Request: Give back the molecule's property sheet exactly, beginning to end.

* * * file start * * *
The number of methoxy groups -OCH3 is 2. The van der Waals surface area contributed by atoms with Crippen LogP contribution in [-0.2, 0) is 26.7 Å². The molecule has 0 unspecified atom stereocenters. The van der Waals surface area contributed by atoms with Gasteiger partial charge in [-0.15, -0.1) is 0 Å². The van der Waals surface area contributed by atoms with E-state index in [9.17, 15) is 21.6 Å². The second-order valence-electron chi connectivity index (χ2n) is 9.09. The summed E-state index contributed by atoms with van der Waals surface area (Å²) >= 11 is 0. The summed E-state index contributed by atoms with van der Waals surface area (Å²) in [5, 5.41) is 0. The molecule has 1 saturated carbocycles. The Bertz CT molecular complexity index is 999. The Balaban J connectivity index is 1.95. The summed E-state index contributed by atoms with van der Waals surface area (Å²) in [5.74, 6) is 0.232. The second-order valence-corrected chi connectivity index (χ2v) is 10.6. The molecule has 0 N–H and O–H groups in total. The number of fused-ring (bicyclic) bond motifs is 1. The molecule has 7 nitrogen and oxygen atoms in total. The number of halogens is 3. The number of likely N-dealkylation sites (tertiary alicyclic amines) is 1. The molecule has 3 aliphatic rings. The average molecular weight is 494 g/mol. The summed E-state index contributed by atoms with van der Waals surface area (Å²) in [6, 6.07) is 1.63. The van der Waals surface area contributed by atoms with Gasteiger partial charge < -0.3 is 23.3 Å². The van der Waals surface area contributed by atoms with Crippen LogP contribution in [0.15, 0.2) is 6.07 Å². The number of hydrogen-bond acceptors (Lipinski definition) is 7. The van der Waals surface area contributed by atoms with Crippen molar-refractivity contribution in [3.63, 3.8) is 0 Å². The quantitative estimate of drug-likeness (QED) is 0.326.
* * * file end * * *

The number of methoxy groups -OCH3 is 2. The van der Waals surface area contributed by atoms with Crippen LogP contribution in [-0.2, 0) is 26.7 Å². The molecule has 0 unspecified atom stereocenters. The van der Waals surface area contributed by atoms with Gasteiger partial charge in [-0.15, -0.1) is 0 Å². The van der Waals surface area contributed by atoms with E-state index in [9.17, 15) is 21.6 Å². The second-order valence-electron chi connectivity index (χ2n) is 9.09. The summed E-state index contributed by atoms with van der Waals surface area (Å²) >= 11 is 0. The summed E-state index contributed by atoms with van der Waals surface area (Å²) in [5, 5.41) is 0. The molecule has 1 saturated carbocycles. The Bertz CT molecular complexity index is 999. The Balaban J connectivity index is 1.95. The summed E-state index contributed by atoms with van der Waals surface area (Å²) in [5.74, 6) is 0.232. The second-order valence-corrected chi connectivity index (χ2v) is 10.6. The molecule has 0 N–H and O–H groups in total. The number of fused-ring (bicyclic) bond motifs is 1. The molecule has 7 nitrogen and oxygen atoms in total. The number of halogens is 3. The number of likely N-dealkylation sites (tertiary alicyclic amines) is 1. The molecule has 3 aliphatic rings. The average molecular weight is 494 g/mol. The summed E-state index contributed by atoms with van der Waals surface area (Å²) in [6, 6.07) is 1.63. The van der Waals surface area contributed by atoms with Gasteiger partial charge < -0.3 is 23.3 Å². The van der Waals surface area contributed by atoms with Crippen LogP contribution in [0.15, 0.2) is 6.07 Å². The number of hydrogen-bond acceptors (Lipinski definition) is 7. The van der Waals surface area contributed by atoms with Crippen molar-refractivity contribution in [3.63, 3.8) is 0 Å². The quantitative estimate of drug-likeness (QED) is 0.326.